Fruit bouquet and edible fruit arrangements have become a popular business and, in my experience, are a lovely delivery to receive. Why not pass along that happiness and fresh fruit to someone you know by making a DIY homemade fruit bouquet? Here’s how to make a fruit bouquet– it’s easy.
The steps hardly need to be explained so the photos will do most of the talking.
- Choose a container. Fill it with floral styrofoam.
- Cut your fruit and assemble the skewers.
- Carefully place each skewer into the foam.
- Fill in the edges with a leafy green.
Start with a container that has a sturdy and level base. You don’t want the weight of the fruit to topple it later on.
Use a heavy duty foam (often found in the florist department) and cut it, if necessary, to fit within your container. Try to wedge the foam into your container as tightly as possible. If it is shaky, your entire bouquet will be unbalanced.
What fruit is in season for you? If you are looking for a mainly vegetable version of a bouquet, try this green vegetable and fruit arrangement made with broccoli, cucumbers and snap peas with St. Patrick’s day in mind.
Any combination of fruit will work well. Strawberries, grapes, melon, pineapple are a good place to start. Place the fruit on the skewers.
Strawberries and grapes are fast choices– no chopping or dicing here. Pineapples add a burst of color but you will need to slice your pineapple into spears.
The plastic skewers
A note about the plastic skewers.
I prefer the plastic sticks to the wooden sticks but both work.
There are two types– the smooth plastic skewers and the notched plastic skewers. The smooth skewers are available online and in grocery stores.
The smooth sticks work but you will find that some types of fruit slide down the skewer. Adjust for this by filling the entire skewer top to bottom or just put the fruit partially on the skewer so that it doesn’t poke all the way through.
I’ve looked all over stores and online and cannot find a place that sells the plastic sticks with these added notches. These are recycled from arrangements I’ve received as deliveries. Let me know what works best for you.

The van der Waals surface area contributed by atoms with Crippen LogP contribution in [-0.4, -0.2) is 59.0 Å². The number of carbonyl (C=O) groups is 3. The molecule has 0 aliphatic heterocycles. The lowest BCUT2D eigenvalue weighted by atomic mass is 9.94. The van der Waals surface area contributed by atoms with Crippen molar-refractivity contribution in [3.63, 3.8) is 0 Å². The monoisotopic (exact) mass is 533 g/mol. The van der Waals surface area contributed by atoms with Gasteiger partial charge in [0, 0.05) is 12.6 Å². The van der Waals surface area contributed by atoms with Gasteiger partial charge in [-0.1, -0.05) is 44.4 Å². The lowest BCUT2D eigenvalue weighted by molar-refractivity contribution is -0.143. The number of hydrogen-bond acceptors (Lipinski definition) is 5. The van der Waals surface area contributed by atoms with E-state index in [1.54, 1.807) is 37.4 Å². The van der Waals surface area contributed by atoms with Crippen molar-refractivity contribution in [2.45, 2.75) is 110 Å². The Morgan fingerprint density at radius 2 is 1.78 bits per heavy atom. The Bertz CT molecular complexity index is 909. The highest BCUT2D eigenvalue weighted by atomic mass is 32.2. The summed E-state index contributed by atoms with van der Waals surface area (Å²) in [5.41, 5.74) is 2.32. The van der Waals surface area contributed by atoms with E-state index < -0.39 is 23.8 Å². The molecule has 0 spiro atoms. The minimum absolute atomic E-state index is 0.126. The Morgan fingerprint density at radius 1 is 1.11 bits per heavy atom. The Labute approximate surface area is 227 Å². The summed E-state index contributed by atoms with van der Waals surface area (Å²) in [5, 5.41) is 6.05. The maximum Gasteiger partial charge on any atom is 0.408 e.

Add one type of fruit at a time so that you can distribute it around the fruit bouquet. Think of this fruit bouquet in the same way as you would a floral bouquet. Balance is often achieved by mixing colors, shapes, and styles.
Loading all of the grapes on one side and the rest of the fruit on the other likely isn’t the look you are going for. You can always window shop online on websites of companies that deliver similar arrangements to get an idea of what fruits and arrangements work well.
Be as simple (one type of fruit but lots of it) or as complicated (many fruits added throughout) as you’d like. Learning how to make a fruit bouquet is a fun project for your kids too.
Instead of the usual birthday cupcakes kids take into school, send your child with this fruit arrangement for a change. Or take the fruit into school in containers and let the kids assemble this together. Who says you can’t play with your food?
Stick to an edible addition here. Not that anyone is going to nibble on your kale (although they could!) but because a natural choice keeps with the edible theme of your fruit arrangement.
These simple and fresh fruit bouquets are wonderful gifts for birthdays, Mother’s Day, Father’s Day, Valentine’s Day, Teacher Appreciation Day, and also are a thoughtful gift in times of sending sympathy.
I even like an edible arrangement on Christmas day. We eat so much heavy food over the holidays and a beautiful, fruit bouquet is a welcome change.
You can also learn how to make a fruit bouquet for Valentine’s Day– heart shaped everything!! Red strawberries, red watermelon, heart shaped melons, and more. This version of a Valentine’s arrangement focuses on the color red. Try adding some chocolate covered strawberries too!
Looking for more bouquet ideas?
And this fruit flower centerpiece!
Holly Baker started the food blog, A Baker’s House, in 2011. She is the writer, recipe creator, and photographer for the site. Holly loves to bake and shares recipes for gluten free food, canning recipes, as well as traditional desserts too. Her recipes and food photography have been highlighted by BuzzFeed, Reader’s Digest, and She Knows.